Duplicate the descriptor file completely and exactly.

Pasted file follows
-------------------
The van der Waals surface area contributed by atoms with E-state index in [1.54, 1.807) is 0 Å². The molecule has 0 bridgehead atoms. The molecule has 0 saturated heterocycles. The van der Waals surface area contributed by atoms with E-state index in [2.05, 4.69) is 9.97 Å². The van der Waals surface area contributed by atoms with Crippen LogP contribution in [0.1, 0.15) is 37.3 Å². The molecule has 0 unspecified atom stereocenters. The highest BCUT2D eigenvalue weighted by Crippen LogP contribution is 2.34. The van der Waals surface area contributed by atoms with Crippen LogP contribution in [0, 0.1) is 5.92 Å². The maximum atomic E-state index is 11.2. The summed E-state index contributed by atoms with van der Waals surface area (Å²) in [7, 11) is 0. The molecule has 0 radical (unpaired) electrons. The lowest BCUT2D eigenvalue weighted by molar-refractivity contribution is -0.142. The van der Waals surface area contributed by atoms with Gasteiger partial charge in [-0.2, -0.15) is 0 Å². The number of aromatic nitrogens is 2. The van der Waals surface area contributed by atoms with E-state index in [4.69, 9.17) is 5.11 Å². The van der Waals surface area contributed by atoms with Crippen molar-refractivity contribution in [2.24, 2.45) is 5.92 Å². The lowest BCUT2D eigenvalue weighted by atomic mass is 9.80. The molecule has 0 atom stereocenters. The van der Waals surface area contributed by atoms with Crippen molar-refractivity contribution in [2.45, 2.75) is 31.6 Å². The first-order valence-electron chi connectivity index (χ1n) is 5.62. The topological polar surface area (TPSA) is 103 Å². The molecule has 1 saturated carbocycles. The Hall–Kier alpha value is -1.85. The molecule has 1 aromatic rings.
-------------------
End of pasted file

The van der Waals surface area contributed by atoms with E-state index in [1.54, 1.807) is 0 Å². The molecule has 0 bridgehead atoms. The molecule has 0 saturated heterocycles. The van der Waals surface area contributed by atoms with E-state index in [2.05, 4.69) is 9.97 Å². The van der Waals surface area contributed by atoms with Crippen LogP contribution in [0.1, 0.15) is 37.3 Å². The molecule has 0 unspecified atom stereocenters. The highest BCUT2D eigenvalue weighted by Crippen LogP contribution is 2.34. The van der Waals surface area contributed by atoms with Crippen LogP contribution in [0, 0.1) is 5.92 Å². The maximum atomic E-state index is 11.2. The summed E-state index contributed by atoms with van der Waals surface area (Å²) in [7, 11) is 0. The molecule has 0 radical (unpaired) electrons. The lowest BCUT2D eigenvalue weighted by molar-refractivity contribution is -0.142. The van der Waals surface area contributed by atoms with Gasteiger partial charge in [-0.2, -0.15) is 0 Å². The number of aromatic nitrogens is 2. The van der Waals surface area contributed by atoms with E-state index in [4.69, 9.17) is 5.11 Å². The van der Waals surface area contributed by atoms with Crippen molar-refractivity contribution in [2.24, 2.45) is 5.92 Å². The lowest BCUT2D eigenvalue weighted by atomic mass is 9.80. The molecule has 0 atom stereocenters. The van der Waals surface area contributed by atoms with Crippen molar-refractivity contribution in [2.45, 2.75) is 31.6 Å². The first-order valence-electron chi connectivity index (χ1n) is 5.62. The topological polar surface area (TPSA) is 103 Å². The molecule has 1 saturated carbocycles. The Hall–Kier alpha value is -1.85. The molecule has 1 aromatic rings.